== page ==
Today I’m thrilled to welcome Brandon Reese to the blog. Brandon is the author and illustrator of several picture books, including, most recently, CAVE DADA (Chronicle Books, 2020)—a classic bedtime story with a Stone Age twist.
When Baba asks for his favorite book, his weary father resists. But Baba’s not having it.
We begin to understand Dada’s reluctance when we see that Baba’s books are gigantic stone blocks—and Baba wants the biggest one. Although Dada tries to appease him with other forms of entertainment and smaller books, nothing else will do. Does Dada deliver? I’ll leave that for you to find out. But here’s a hint from the cozy penultimate spread:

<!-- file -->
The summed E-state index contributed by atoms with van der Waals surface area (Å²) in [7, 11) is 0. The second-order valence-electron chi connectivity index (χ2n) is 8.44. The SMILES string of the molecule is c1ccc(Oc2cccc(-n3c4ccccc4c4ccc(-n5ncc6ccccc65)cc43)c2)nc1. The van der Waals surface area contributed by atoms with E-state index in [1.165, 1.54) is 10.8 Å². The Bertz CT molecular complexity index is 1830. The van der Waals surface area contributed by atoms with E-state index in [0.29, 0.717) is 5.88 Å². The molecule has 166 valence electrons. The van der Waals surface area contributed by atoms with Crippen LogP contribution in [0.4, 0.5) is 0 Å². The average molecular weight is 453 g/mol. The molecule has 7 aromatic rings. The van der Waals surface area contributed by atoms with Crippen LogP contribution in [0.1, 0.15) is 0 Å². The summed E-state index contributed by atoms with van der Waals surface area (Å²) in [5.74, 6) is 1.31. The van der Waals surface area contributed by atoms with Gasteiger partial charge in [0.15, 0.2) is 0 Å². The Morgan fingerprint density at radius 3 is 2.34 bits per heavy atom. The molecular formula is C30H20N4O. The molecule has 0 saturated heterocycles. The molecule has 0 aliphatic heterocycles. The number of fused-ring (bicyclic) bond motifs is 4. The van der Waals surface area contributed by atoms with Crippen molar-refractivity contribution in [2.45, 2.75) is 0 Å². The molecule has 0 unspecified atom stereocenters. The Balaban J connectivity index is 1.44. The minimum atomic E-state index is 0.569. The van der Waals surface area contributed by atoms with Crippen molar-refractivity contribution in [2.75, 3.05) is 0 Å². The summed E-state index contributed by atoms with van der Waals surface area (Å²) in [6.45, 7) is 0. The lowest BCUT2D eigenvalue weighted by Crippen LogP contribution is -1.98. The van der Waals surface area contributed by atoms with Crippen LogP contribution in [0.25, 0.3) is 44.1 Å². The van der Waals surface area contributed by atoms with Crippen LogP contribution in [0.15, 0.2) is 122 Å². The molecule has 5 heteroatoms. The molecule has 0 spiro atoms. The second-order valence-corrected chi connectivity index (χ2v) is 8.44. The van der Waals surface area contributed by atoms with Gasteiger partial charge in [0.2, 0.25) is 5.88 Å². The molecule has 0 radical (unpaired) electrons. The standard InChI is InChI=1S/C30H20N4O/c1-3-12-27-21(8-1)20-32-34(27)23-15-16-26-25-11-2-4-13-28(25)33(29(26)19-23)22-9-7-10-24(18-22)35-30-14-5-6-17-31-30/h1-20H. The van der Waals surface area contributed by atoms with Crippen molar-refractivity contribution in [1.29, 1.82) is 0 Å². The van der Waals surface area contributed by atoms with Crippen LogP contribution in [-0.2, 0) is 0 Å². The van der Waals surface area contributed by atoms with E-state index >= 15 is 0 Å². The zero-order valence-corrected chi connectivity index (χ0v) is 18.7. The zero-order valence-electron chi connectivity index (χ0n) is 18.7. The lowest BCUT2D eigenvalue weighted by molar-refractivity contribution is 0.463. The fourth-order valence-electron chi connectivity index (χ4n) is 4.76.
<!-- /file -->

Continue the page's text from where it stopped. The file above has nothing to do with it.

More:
CAVE DADA is sweet, funny and totally relatable. PW called it a “giggly readaloud,” and Kirkus said “Reese’s soft-edged cartoons are masterful.” (As usual, leave a comment below for a chance to win a signed copy.)
And with that, let’s meet Brandon!
LA: Cave Dada may be a Neanderthal (is that the right term?), but all parents can relate to his exhaustion and desire to appease the adorable tyrant demanding a book at bedtime. Can you tell us a little of the back story?